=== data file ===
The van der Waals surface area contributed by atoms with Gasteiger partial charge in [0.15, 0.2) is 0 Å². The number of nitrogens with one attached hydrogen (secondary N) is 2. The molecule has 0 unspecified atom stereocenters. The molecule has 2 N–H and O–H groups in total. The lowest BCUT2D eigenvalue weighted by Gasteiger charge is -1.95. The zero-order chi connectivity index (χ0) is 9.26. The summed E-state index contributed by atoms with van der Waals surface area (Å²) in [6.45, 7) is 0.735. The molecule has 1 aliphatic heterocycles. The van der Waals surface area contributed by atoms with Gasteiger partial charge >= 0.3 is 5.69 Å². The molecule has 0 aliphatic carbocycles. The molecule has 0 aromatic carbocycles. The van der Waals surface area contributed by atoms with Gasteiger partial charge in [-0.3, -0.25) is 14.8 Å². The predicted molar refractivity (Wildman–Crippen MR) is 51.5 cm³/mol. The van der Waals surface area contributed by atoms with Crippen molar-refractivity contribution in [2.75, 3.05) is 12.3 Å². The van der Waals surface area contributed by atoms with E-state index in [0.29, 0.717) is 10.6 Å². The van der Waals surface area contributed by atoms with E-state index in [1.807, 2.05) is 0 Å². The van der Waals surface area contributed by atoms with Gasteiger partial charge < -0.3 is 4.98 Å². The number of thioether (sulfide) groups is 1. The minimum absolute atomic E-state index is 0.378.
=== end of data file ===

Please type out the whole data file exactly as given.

The van der Waals surface area contributed by atoms with Gasteiger partial charge in [0.15, 0.2) is 0 Å². The number of nitrogens with one attached hydrogen (secondary N) is 2. The molecule has 0 unspecified atom stereocenters. The molecule has 2 N–H and O–H groups in total. The lowest BCUT2D eigenvalue weighted by Gasteiger charge is -1.95. The zero-order chi connectivity index (χ0) is 9.26. The summed E-state index contributed by atoms with van der Waals surface area (Å²) in [6.45, 7) is 0.735. The molecule has 1 aliphatic heterocycles. The van der Waals surface area contributed by atoms with Gasteiger partial charge >= 0.3 is 5.69 Å². The molecule has 0 aliphatic carbocycles. The molecule has 0 aromatic carbocycles. The van der Waals surface area contributed by atoms with Gasteiger partial charge in [-0.3, -0.25) is 14.8 Å². The predicted molar refractivity (Wildman–Crippen MR) is 51.5 cm³/mol. The van der Waals surface area contributed by atoms with Crippen molar-refractivity contribution in [2.75, 3.05) is 12.3 Å². The van der Waals surface area contributed by atoms with E-state index in [0.29, 0.717) is 10.6 Å². The van der Waals surface area contributed by atoms with E-state index in [1.807, 2.05) is 0 Å². The van der Waals surface area contributed by atoms with Gasteiger partial charge < -0.3 is 4.98 Å². The number of thioether (sulfide) groups is 1. The minimum absolute atomic E-state index is 0.378.